What is a Quo Warranto? The People Want to Know
AS THOUGH the threat of impeachment were not enough, Chief Justice (CJ) Maria Lourdes Sereno now faces another challenge, her removal from office by quo warranto. What is it and what does it mean?
On March 5, Solicitor General Jose Calida filed a 34-page quo warranto petition seeking to nullify her appointment as chief justice of the Supreme Court. Calida cited Sereno’s supposed failure to provide adequate statement of assets, liabilities and net worth (SALN) – a point that was repeatedly cited by proponents during the impeachment hearings in the House of Representatives.
While Calida’s action was picked up by the media, reports were limited to the action taken, the filing of the petition, lacking the necessary details that would explain the nature of a quo warranto petition and what it means.
CMFR monitored reports from the three top broadsheets (Manila Bulletin, Philippine Daily Inquirer and The Philippine Star), primetime newscasts (ABS-CBN 2’s TV Patrol, CNN Philippines’ News Night, GMA-7’s 24 Oras and TV5’s Aksyon), as well as select online news sites from March 5 to 7, 2018.
Tracking the issue
The quo warranto petition was an idea proposed as early as February 21 by suspended lawyer Eligio Mallari, who asked Solicitor General Calida in a two-page letter to initiate such proceeding — a development that was not given prominence in media reports then. Mallari was suspended for two years by the SC in February for resorting to “dilatory tactics” to delay the Government Service and Insurance System (GSIS) from forfeiting his two land properties in Pampanga when he failed to meet his obligations after obtaining two loans from the agency. The suspended lawyer is also the president of the group Vanguard of the Philippine Constitution Inc., which filed a failed impeachment complaint against Sereno in 2017.
On February 24, a report by the Star citing anonymous sources said the Office of the Solicitor General (OSG) “is set to seek the ouster” of CJ Sereno through a petition that would question her appointment in 2012. This was followed by a proposal by House Speaker Pantaleon Alvarez during a February 28 press briefing that the OSG should look into the legality of Sereno’s appointment. A report on March 5 of the Star quoted Justice Secretary Vitaliano Aguirre II as saying that the Supreme Court (SC) can oust Sereno by nullifying her appointment via a quo warranto case (“SC can oust Sereno quo warranto – DOJ”). In the afternoon of the same day, Calida officially announced the quo warranto petition against Sereno.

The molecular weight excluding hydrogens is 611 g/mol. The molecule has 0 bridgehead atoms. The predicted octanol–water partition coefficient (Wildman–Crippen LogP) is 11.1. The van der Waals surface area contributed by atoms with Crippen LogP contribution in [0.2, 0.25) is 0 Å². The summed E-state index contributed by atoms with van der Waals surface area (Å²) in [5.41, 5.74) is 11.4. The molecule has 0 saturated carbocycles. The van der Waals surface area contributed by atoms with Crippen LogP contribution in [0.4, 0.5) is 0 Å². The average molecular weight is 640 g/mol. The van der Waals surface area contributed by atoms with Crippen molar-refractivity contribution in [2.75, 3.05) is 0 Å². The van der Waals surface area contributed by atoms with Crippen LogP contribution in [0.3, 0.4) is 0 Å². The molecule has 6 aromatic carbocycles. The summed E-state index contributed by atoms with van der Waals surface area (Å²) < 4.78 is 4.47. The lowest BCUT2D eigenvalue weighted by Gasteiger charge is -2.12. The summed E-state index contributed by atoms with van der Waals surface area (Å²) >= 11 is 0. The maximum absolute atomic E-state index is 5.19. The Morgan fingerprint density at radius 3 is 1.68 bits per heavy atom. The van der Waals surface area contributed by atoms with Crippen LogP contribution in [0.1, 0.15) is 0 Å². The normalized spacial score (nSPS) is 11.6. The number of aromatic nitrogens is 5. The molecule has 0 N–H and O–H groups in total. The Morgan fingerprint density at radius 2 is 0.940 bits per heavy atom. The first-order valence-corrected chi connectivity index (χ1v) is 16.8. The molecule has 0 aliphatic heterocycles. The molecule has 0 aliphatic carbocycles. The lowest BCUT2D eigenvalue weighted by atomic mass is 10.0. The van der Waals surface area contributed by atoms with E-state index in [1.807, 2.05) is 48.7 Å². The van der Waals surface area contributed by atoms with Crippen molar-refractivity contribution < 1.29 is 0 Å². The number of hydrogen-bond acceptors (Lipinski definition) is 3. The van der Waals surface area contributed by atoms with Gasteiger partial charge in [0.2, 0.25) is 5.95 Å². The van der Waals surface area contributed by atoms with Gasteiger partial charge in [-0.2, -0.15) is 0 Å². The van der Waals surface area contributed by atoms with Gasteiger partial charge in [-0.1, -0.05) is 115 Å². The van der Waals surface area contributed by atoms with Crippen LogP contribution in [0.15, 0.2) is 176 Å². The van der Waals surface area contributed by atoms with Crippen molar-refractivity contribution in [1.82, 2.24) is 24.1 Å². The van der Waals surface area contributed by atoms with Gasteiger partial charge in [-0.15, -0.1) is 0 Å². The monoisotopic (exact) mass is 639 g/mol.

Calida’s move to question Sereno’s appointment appeared in primetime newscasts on March 5, showing short video clips of the announcement, but these initial reports did not explain what a quo warranto petition is. As expected, reports carried the response of the Sereno camp which dismissed the petition as having no basis, reiterating the point that the Chief Justice can only be removed from office by impeachment as provided by the 1987 Constitution.
The evening TV reports carried views of some congressmen and senators who questioned its application in Sereno’s case. Albay Rep. Edcel Lagman pointed out a one-year prescriptive period for filing a quo warranto, citing Rule 66, Section 11 of the Rules of Court.
Unfortunately, reports in print on March 6 were no different in the approach taken by television news as the broadsheets recounted the views of the issue’s talking heads.
Only the Inquirer (“IN THE KNOW: What’s a quo warranto petition?”) came up with a report that directly explained what quo warranto petition is, describing the procedure as a legal procedure “used to challenge an individual’s right to or authority over the position he or she holds.” Citing Rule 66 of the Rules of Court, such petition may be filed by an individual or the government against “a person who usurps, intrudes into, or unlawfully holds or exercises a public office position or franchise.”
CNN Philippines’ Newsroom on the same day also aired a similar explainer (“What is a Quo Warranto petition?”). In addition, the report featured the views of Atty. Tranquil Salvador, a procedural law expert. Salvador said Rule 66 Section 1b of the Rules of Court can apply to Sereno since Calida’s petition is anchored on the accusation that the Chief Justice failed to file all the required SALNs when she applied for her post in 2012. The provision states that a quo warranto petition may be filed against a public officer “who does or suffers an act which, by the provision of the law, constitutes a ground for the forfeiture of his office.”
Context from a Constitutional Law Expert
Hilbay, who also teaches Constitutional Law at the UP College of Law, talked about the constitutional aspect of the issue, such as the qualifications for members of the Supreme Court, and procedures for removal from office (“’You can question anybody’: Ex-SolGen warns vsSereno ouster via quo warranto”).
Hilbay described a quo warranto petition as a procedure by which the Solicitor General “questions the legality of the holding of the office of a particular public officer.” The petition for a quo warranto “cannot be done,” arguing that members of the SC acquire their position by fulfilling the constitutional requirements in applying for the post – that the applicant must be a natural-born citizen of the Philippines; at least forty years of age; and must have at least fifteen years of practice of law in the country (1987 Constitution, Article VIII, Section 7).
Hilbay emphasized that a Chief Justice can only be removed from office through impeachment and commented that a Supreme Court ruling in favor of the quo warranto petition against Sereno is “incompatible with the Constitution.” Such ruling would open “a lot of potential can of worms” and expose everybody’s appointment to such scrutiny, he said.